“Parlez-vous Anglais?” Greg’s March, 2017 Flying Carpet column

Posted in flying adventures, Flying Carpet column, flying destinations with tags , , , , , , , , on January 26, 2017 by Greg Brown

gregbrownft317_5569esmw1200“Be aware of a Citation jet practicing instrument approaches, and numerous aircraft flying the Trois-Rivières traffic pattern,” cautioned Montreal Center after issuing our instrument clearance from Quebec back to the States.

Not until reaching the runway did Jean and I fully appreciate the implications. How could we determine when to take the runway with so much traffic chattering in a foreign tongue? We might as well be on another planet!

Every aspect of this flight to French Canada had been impacted by language…

**READ THIS MONTH’S ENTIRE COLUMN, PARLEZ-VOUS ANGLAIS?**

Photo: “Space-age terminal building at Trois-Rivières Airport, Quebec.” See more photos here!

(This column first appeared in AOPA Flight Training magazine.)

Greg

PS: The dichroic-glass bola tie in my new new author photo this month comes from my friends Dana and Karen at Robbins Ranch Art Glass. Check out their wonderful work!

©2017 Gregory N. Brown

Choosing a good flight instructor

Posted in Greg's piloting tips, learn to fly! on January 13, 2017 by Greg Brown

Greg Brown's Flying Carpet Blog

fc-cover-photo-smThe single most important factor in good flight training is lining up an excellent flight instructor (“CFI”). Since flying is largely taught one-on-one, the right instructor will greatly enhance your quality of learning, your safety and competence, and your ultimate enjoyment of flying.

Good training can be found at flight schools of any size — quality should be your key factor in making the decision. Start by asking acquaintances who fly locally if they can recommend a good instructor or flight program. Good referrals always mean a lot. The next step is to visit several different flight schools at nearby general aviation airports, and interview flight instructors at each one. (While you’re at the airport, approach some pilots you see operating light aircraft, and ask if they have any instructor or flight school recommendations.)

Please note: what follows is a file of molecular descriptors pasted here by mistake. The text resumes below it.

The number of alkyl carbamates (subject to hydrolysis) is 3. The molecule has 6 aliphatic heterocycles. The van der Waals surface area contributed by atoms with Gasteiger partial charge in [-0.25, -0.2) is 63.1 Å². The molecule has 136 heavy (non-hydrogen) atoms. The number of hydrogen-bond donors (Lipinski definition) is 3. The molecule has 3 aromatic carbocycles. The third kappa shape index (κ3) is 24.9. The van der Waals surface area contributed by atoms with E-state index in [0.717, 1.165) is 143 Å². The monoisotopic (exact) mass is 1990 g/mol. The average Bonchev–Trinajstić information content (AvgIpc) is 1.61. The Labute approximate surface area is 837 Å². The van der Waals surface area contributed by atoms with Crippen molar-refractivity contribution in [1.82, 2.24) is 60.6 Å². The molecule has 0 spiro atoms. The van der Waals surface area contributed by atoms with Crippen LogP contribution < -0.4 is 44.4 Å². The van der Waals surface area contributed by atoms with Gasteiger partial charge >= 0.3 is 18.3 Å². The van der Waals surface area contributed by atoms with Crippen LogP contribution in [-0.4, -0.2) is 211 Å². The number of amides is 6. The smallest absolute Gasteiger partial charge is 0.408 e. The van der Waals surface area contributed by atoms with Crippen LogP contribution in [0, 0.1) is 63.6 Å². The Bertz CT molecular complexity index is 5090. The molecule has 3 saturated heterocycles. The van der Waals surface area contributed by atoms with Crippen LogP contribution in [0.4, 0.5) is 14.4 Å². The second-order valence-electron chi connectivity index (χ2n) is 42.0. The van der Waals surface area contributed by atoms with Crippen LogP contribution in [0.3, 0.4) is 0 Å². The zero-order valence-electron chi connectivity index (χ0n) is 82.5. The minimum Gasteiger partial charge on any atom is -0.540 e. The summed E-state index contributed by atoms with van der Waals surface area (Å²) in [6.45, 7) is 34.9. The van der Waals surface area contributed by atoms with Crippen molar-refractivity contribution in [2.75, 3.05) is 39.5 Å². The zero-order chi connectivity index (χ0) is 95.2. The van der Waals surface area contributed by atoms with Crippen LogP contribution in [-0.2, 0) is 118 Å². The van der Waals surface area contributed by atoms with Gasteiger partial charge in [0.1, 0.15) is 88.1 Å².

To evaluate each instructor you interview, ask him or her to:

  1. Detail the process for completing your…

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Greg’s latest “Pilot Achievement Plaque”

Posted in Greg's photographs, Uncategorized with tags , , , , on January 10, 2017 by Greg Brown

scotttabakosr-pilotplaque_215142esm1200

I thought you might enjoy seeing my latest Pilot Achievement Plaque, ordered for Scott Tabako Sr. by his son Scott Jr. to celebrate Scott Sr. earning his private pilot certificate, and featuring “Winter Stratus,” one of my renowned Views from the Flying Carpet.

Whether it’s to celebrate first solo, a newly-earned pilot certificate or rating, or a new-to-you airplane, these large 10″ x 20″ frameless, ready-to-hang metal plaques feature your supplied photo and pilot achievement, highlighted with your favorite pilot vista from Greg’s renowned Views from the Flying Carpet aerial photographs. (Only $124 plus s&h and applicable sales tax!)